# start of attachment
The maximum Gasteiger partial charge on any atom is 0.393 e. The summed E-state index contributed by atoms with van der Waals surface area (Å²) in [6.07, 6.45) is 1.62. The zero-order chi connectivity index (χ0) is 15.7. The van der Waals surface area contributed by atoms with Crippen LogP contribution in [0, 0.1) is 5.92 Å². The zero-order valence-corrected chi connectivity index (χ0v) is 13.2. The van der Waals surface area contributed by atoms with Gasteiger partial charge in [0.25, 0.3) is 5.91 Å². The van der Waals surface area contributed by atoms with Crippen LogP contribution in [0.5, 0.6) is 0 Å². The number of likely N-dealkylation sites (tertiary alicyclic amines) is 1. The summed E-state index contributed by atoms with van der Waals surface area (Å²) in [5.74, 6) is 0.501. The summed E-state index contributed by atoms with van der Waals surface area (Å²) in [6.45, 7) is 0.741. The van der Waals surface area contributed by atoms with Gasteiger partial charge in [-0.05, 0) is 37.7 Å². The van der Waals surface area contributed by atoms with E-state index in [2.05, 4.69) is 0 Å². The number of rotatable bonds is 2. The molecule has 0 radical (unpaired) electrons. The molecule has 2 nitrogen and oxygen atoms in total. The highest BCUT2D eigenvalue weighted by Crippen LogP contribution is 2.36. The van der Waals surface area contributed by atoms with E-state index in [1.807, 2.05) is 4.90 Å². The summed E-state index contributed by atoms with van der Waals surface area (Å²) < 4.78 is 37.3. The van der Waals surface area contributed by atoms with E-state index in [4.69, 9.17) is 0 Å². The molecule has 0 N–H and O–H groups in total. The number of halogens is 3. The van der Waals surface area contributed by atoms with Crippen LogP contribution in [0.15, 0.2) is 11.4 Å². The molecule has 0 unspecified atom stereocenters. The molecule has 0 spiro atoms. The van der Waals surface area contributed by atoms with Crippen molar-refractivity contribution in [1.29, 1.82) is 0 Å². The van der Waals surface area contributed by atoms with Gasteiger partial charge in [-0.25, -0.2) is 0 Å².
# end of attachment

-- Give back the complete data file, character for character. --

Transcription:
The maximum Gasteiger partial charge on any atom is 0.393 e. The summed E-state index contributed by atoms with van der Waals surface area (Å²) in [6.07, 6.45) is 1.62. The zero-order chi connectivity index (χ0) is 15.7. The van der Waals surface area contributed by atoms with Crippen LogP contribution in [0, 0.1) is 5.92 Å². The zero-order valence-corrected chi connectivity index (χ0v) is 13.2. The van der Waals surface area contributed by atoms with Gasteiger partial charge in [0.25, 0.3) is 5.91 Å². The van der Waals surface area contributed by atoms with Crippen LogP contribution in [0.5, 0.6) is 0 Å². The number of likely N-dealkylation sites (tertiary alicyclic amines) is 1. The summed E-state index contributed by atoms with van der Waals surface area (Å²) in [5.74, 6) is 0.501. The summed E-state index contributed by atoms with van der Waals surface area (Å²) in [6.45, 7) is 0.741. The van der Waals surface area contributed by atoms with Gasteiger partial charge in [-0.05, 0) is 37.7 Å². The van der Waals surface area contributed by atoms with E-state index in [2.05, 4.69) is 0 Å². The number of rotatable bonds is 2. The molecule has 0 radical (unpaired) electrons. The molecule has 2 nitrogen and oxygen atoms in total. The highest BCUT2D eigenvalue weighted by Crippen LogP contribution is 2.36. The van der Waals surface area contributed by atoms with E-state index in [1.807, 2.05) is 4.90 Å². The summed E-state index contributed by atoms with van der Waals surface area (Å²) < 4.78 is 37.3. The van der Waals surface area contributed by atoms with E-state index in [4.69, 9.17) is 0 Å². The molecule has 0 N–H and O–H groups in total. The number of halogens is 3. The van der Waals surface area contributed by atoms with Crippen LogP contribution in [0.15, 0.2) is 11.4 Å². The molecule has 0 unspecified atom stereocenters. The molecule has 0 spiro atoms. The van der Waals surface area contributed by atoms with Crippen molar-refractivity contribution in [1.29, 1.82) is 0 Å². The van der Waals surface area contributed by atoms with Gasteiger partial charge in [-0.25, -0.2) is 0 Å².